Tips for a Yacc-style Answer to Project 11

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Tips for a Yacc-style Answer to Project 11

Warren Toomey
I wrote a recursive descent solution for project 10, but I didn't feel fully confident that it recognised the Jack grammar correctly, so I chose to write my answer to project 11 using a Yacc-like tool called Yapp. Here are some tips for a Yacc-style solution to project 11.

To get ()s working properly:

        expression: term
                | expression op term

        expression: term
                | term op expression

There are only 3 scopes: a static scope for the class which holds only static variables, a class scope which holds only the field variables, and a current scope which holds the locals and arguments for the current function/method/constructor. I had originally written a stack of scopes, and then had to remove it once I realised that I didn't need it.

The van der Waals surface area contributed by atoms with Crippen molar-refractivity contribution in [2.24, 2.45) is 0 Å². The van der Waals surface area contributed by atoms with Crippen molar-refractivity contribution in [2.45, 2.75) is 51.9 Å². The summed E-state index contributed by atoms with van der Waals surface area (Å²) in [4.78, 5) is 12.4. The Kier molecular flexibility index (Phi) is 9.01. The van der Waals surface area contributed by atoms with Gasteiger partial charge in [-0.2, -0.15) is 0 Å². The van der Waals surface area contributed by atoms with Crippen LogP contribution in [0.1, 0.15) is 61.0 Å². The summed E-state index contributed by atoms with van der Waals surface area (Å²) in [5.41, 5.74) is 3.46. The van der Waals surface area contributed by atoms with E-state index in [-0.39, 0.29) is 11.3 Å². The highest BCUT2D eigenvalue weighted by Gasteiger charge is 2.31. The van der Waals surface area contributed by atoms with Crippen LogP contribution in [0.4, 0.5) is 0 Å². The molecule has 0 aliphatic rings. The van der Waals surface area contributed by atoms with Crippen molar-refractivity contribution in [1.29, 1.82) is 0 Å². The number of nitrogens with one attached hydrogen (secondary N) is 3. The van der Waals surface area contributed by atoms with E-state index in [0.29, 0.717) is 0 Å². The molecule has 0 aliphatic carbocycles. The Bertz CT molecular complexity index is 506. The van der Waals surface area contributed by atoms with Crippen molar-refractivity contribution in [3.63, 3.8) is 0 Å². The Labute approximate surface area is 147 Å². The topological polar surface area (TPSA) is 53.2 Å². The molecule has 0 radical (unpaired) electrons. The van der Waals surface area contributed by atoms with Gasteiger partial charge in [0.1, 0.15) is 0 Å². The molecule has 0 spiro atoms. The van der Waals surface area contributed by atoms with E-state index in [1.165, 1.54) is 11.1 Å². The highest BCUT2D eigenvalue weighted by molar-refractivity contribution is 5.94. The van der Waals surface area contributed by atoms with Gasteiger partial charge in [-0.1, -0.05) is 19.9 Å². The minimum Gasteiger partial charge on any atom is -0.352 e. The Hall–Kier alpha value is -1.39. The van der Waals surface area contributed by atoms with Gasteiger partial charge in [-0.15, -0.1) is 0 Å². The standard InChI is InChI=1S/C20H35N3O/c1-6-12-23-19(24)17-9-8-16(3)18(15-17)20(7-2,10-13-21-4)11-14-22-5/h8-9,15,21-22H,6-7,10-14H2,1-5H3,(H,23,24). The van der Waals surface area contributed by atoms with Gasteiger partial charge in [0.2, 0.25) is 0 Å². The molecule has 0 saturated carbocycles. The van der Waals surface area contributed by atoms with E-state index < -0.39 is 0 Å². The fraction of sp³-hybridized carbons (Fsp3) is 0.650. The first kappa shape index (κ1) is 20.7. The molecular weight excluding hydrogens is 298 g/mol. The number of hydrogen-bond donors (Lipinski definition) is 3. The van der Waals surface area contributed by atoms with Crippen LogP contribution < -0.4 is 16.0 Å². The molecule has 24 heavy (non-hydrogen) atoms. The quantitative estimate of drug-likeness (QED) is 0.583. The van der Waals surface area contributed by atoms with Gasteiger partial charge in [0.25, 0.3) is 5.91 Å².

Methods have an implicit 0th argument which is a pointer to the object in question. Make sure that you pass it to the method and record that there is an extra argument in its scope.

If using a Yacc-like tool, most of the code can be done in shift operations, not just at the end of each rule in the reduce operations.

Each function/method/constructor needs to know the # of locals before the 'function' line is printed out. Wait until the subroutine body to print it.

'if' and 'while's can be nested. You need to create unique labels for these in each function (i.e. successive functions can restart at 0), but when you enter an 'if' or 'while', make sure to keep using that one's specific label; don't just increment each time you hit a new one. The 'else' is optional. The labels you print out depend on knowing if the 'else' is there or not.